Turp et al. [64] evaluated the influence of final infrared cooking on characteristics of ohmically precooked meatballs. These authors concluded that infrared cooking, which is mainly useful for surface heating, can be applied as a final cooking method to improve the quality characteristics of ohmically precooked beef meatballs. Moreover, according to the same authors, the intensity of the infrared energy is affected by both the power applied and the distance between the infrared source and the meatball surface. Since the application of the different infrared intensities changes the total heat generation on the meatball surface, the temperature increase can vary.

The radiation technology includes irradiation by any of the three sources: gamma-rays, X-rays, or electron beams. They are often also referred to as ionizing radiations. Gamma rays can penetrate the food, but electron beams have a limited penetration depth [65, 66].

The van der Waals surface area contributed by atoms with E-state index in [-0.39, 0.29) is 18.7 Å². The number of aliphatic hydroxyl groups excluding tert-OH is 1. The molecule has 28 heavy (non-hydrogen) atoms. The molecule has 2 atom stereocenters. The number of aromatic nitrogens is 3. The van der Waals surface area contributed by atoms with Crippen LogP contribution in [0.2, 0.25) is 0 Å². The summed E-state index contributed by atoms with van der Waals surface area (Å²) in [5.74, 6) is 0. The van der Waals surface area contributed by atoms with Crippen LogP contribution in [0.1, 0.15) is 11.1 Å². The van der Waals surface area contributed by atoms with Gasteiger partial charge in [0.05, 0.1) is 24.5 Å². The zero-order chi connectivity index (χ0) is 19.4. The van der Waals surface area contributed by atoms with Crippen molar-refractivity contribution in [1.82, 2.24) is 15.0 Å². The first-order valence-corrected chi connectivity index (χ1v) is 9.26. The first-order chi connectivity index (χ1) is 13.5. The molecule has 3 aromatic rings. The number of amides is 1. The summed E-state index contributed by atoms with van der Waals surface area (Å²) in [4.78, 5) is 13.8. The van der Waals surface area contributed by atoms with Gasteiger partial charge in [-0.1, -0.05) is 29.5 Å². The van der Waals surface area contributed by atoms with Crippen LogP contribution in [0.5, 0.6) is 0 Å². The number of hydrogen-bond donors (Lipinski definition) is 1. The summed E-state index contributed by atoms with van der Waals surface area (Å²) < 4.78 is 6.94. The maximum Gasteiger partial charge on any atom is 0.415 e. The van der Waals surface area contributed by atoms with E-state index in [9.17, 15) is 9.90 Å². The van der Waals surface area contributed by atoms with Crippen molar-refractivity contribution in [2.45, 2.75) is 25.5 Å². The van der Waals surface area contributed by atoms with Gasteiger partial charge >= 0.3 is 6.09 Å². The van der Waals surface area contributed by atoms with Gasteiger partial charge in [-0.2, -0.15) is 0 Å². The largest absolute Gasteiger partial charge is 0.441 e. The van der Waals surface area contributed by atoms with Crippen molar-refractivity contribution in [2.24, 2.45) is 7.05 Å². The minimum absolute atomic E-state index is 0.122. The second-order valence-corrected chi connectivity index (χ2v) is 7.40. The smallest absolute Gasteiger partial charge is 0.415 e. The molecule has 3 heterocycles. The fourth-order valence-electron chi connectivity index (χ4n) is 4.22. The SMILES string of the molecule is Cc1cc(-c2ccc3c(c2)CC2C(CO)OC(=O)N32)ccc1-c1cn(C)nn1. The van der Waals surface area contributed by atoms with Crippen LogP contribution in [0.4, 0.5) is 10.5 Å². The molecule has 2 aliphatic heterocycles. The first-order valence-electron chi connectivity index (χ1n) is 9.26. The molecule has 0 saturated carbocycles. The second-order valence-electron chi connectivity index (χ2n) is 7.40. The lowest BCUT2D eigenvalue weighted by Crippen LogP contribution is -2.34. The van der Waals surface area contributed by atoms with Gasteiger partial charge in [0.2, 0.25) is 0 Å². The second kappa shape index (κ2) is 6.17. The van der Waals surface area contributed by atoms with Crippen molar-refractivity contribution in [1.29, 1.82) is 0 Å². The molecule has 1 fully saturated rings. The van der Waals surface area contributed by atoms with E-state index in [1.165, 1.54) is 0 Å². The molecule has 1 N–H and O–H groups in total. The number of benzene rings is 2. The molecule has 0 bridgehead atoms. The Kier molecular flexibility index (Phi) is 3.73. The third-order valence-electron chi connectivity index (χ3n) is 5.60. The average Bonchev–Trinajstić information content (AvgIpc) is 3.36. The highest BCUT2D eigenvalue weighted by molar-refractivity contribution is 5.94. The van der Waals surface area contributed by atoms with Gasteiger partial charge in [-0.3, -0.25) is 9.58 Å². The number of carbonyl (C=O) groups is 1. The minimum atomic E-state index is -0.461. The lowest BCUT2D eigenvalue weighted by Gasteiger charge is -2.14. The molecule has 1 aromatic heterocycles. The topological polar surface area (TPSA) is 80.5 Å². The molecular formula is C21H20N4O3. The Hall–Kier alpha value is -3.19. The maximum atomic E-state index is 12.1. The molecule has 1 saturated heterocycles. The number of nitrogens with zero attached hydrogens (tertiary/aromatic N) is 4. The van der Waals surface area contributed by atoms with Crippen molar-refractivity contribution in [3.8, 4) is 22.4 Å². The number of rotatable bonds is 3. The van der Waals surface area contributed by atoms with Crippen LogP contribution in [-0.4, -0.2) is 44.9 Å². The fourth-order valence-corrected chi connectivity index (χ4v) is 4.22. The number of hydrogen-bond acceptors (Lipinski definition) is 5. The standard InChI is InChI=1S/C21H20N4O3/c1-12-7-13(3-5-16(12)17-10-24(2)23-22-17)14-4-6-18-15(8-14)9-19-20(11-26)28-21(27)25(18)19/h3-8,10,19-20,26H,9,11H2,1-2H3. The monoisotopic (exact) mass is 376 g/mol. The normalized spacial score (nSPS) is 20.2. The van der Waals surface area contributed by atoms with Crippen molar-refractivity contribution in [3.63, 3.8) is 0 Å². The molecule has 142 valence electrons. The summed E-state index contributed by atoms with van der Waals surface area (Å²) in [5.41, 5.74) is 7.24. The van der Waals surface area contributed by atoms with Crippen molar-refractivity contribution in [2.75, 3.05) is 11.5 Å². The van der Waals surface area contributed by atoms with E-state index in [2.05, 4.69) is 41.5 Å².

The radiation provides the production of free radicals, which could cause the changes in food components, such as the lipids and proteins in meat. Therefore, although radiation is a very useful cold sterilization technique, its utilization in meat or meat products has provided these problems. Studies have demonstrated that many chemical changes and quality changes in radiated meat were associated with free radical reactions, such as lipid and protein oxidation, which consequently caused the odor and color changes of meat [67]. Jo and Ahn [68] suggested that the lipolysis and lipid oxidation by the radiation played the critical role in the off-odor formation of irradiated meat.

Irradiation-induced oxidative chemical changes are dose dependent, and the presence of oxygen has a significant effect on the rate of oxidation of lipids and myoglobin in the muscle system [69]. Kim et al. [70] reported that no significant changes in the thiobarbituric acid reactive substances values (TBARS) of dry fermented sausages irradiated at 2 and 4 kGy during refrigerated storage. However, Kang et al. [71] showed that the levels of TBARS in irradiated half-dried seafood products increased as the dose was increased (from 3 to 10 kGy).